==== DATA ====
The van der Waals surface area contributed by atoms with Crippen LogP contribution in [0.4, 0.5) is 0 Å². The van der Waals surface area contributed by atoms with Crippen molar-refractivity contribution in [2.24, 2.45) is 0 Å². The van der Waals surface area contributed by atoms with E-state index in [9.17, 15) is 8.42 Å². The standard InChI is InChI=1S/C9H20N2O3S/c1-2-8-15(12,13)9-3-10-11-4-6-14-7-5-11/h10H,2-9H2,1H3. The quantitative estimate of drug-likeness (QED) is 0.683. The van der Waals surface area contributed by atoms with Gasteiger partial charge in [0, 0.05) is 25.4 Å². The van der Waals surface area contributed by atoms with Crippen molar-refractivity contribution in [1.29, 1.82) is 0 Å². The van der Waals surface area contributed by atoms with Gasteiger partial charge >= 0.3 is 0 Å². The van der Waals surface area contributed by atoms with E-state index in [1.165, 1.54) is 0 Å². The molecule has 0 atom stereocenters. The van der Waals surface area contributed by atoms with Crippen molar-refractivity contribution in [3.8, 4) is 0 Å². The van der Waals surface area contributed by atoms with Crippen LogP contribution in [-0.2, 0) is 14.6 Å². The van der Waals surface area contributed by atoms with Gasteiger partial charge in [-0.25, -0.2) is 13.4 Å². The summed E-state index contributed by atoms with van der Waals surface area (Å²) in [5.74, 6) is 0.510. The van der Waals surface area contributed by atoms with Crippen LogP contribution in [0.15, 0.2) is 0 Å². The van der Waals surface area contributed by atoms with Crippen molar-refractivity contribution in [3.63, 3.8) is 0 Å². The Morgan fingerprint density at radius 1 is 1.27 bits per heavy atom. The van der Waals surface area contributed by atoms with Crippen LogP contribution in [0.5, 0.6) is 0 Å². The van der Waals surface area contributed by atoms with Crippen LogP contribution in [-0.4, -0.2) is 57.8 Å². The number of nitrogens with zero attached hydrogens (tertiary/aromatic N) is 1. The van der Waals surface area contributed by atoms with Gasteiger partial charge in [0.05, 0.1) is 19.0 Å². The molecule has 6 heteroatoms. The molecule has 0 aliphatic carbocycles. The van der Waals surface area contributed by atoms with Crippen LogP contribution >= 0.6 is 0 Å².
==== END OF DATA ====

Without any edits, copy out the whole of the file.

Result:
The van der Waals surface area contributed by atoms with Crippen LogP contribution in [0.4, 0.5) is 0 Å². The van der Waals surface area contributed by atoms with Crippen molar-refractivity contribution in [2.24, 2.45) is 0 Å². The van der Waals surface area contributed by atoms with E-state index in [9.17, 15) is 8.42 Å². The standard InChI is InChI=1S/C9H20N2O3S/c1-2-8-15(12,13)9-3-10-11-4-6-14-7-5-11/h10H,2-9H2,1H3. The quantitative estimate of drug-likeness (QED) is 0.683. The van der Waals surface area contributed by atoms with Gasteiger partial charge in [0, 0.05) is 25.4 Å². The van der Waals surface area contributed by atoms with Crippen molar-refractivity contribution in [1.29, 1.82) is 0 Å². The van der Waals surface area contributed by atoms with Gasteiger partial charge >= 0.3 is 0 Å². The van der Waals surface area contributed by atoms with E-state index in [1.165, 1.54) is 0 Å². The molecule has 0 atom stereocenters. The van der Waals surface area contributed by atoms with Crippen molar-refractivity contribution in [3.8, 4) is 0 Å². The van der Waals surface area contributed by atoms with Crippen LogP contribution in [-0.2, 0) is 14.6 Å². The van der Waals surface area contributed by atoms with Gasteiger partial charge in [-0.25, -0.2) is 13.4 Å². The summed E-state index contributed by atoms with van der Waals surface area (Å²) in [5.74, 6) is 0.510. The van der Waals surface area contributed by atoms with Crippen LogP contribution in [0.15, 0.2) is 0 Å². The van der Waals surface area contributed by atoms with Crippen molar-refractivity contribution in [3.63, 3.8) is 0 Å². The Morgan fingerprint density at radius 1 is 1.27 bits per heavy atom. The van der Waals surface area contributed by atoms with Crippen LogP contribution in [0.5, 0.6) is 0 Å². The van der Waals surface area contributed by atoms with Crippen LogP contribution in [-0.4, -0.2) is 57.8 Å². The number of nitrogens with zero attached hydrogens (tertiary/aromatic N) is 1. The van der Waals surface area contributed by atoms with Gasteiger partial charge in [0.05, 0.1) is 19.0 Å². The molecule has 6 heteroatoms. The molecule has 0 aliphatic carbocycles. The van der Waals surface area contributed by atoms with Crippen LogP contribution >= 0.6 is 0 Å².